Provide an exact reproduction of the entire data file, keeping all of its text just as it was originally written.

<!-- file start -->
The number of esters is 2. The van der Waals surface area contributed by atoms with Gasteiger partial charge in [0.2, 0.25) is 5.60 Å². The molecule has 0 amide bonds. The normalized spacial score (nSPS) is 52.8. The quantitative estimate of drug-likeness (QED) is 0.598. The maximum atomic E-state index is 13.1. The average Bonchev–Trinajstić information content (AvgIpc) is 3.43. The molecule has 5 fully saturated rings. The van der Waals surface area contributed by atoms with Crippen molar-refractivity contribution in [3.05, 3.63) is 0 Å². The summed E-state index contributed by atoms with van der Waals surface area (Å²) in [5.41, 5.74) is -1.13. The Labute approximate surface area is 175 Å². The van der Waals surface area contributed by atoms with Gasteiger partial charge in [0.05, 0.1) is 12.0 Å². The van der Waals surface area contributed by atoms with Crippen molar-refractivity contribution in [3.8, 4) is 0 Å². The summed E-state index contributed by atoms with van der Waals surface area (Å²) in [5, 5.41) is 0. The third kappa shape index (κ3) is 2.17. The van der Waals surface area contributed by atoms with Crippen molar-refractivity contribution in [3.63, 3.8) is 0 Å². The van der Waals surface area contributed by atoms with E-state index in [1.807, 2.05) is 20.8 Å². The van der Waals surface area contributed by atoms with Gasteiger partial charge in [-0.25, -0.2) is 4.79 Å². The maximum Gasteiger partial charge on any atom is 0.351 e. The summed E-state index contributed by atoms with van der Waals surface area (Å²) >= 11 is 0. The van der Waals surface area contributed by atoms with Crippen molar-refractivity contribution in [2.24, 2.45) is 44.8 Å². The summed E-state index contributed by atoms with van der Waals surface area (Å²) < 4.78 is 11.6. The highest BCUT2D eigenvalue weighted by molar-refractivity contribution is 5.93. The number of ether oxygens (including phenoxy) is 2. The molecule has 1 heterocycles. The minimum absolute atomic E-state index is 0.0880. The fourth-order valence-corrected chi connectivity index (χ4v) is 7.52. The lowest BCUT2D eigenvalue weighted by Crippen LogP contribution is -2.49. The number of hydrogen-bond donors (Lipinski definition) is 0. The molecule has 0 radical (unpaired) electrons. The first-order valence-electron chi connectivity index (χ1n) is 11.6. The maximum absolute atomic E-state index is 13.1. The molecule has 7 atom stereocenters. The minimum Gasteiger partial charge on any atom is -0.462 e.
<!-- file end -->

The number of esters is 2. The van der Waals surface area contributed by atoms with Gasteiger partial charge in [0.2, 0.25) is 5.60 Å². The molecule has 0 amide bonds. The normalized spacial score (nSPS) is 52.8. The quantitative estimate of drug-likeness (QED) is 0.598. The maximum atomic E-state index is 13.1. The average Bonchev–Trinajstić information content (AvgIpc) is 3.43. The molecule has 5 fully saturated rings. The van der Waals surface area contributed by atoms with Crippen molar-refractivity contribution in [3.05, 3.63) is 0 Å². The summed E-state index contributed by atoms with van der Waals surface area (Å²) in [5.41, 5.74) is -1.13. The Labute approximate surface area is 175 Å². The van der Waals surface area contributed by atoms with Gasteiger partial charge in [0.05, 0.1) is 12.0 Å². The van der Waals surface area contributed by atoms with Crippen molar-refractivity contribution in [3.8, 4) is 0 Å². The summed E-state index contributed by atoms with van der Waals surface area (Å²) in [5, 5.41) is 0. The third kappa shape index (κ3) is 2.17. The van der Waals surface area contributed by atoms with Crippen molar-refractivity contribution in [3.63, 3.8) is 0 Å². The van der Waals surface area contributed by atoms with E-state index in [1.807, 2.05) is 20.8 Å². The van der Waals surface area contributed by atoms with Gasteiger partial charge in [-0.25, -0.2) is 4.79 Å². The maximum Gasteiger partial charge on any atom is 0.351 e. The summed E-state index contributed by atoms with van der Waals surface area (Å²) >= 11 is 0. The van der Waals surface area contributed by atoms with Crippen molar-refractivity contribution in [2.24, 2.45) is 44.8 Å². The summed E-state index contributed by atoms with van der Waals surface area (Å²) < 4.78 is 11.6. The highest BCUT2D eigenvalue weighted by molar-refractivity contribution is 5.93. The number of ether oxygens (including phenoxy) is 2. The molecule has 1 heterocycles. The minimum absolute atomic E-state index is 0.0880. The fourth-order valence-corrected chi connectivity index (χ4v) is 7.52. The lowest BCUT2D eigenvalue weighted by Crippen LogP contribution is -2.49. The number of hydrogen-bond donors (Lipinski definition) is 0. The molecule has 0 radical (unpaired) electrons. The first-order valence-electron chi connectivity index (χ1n) is 11.6. The maximum absolute atomic E-state index is 13.1. The molecule has 7 atom stereocenters. The minimum Gasteiger partial charge on any atom is -0.462 e.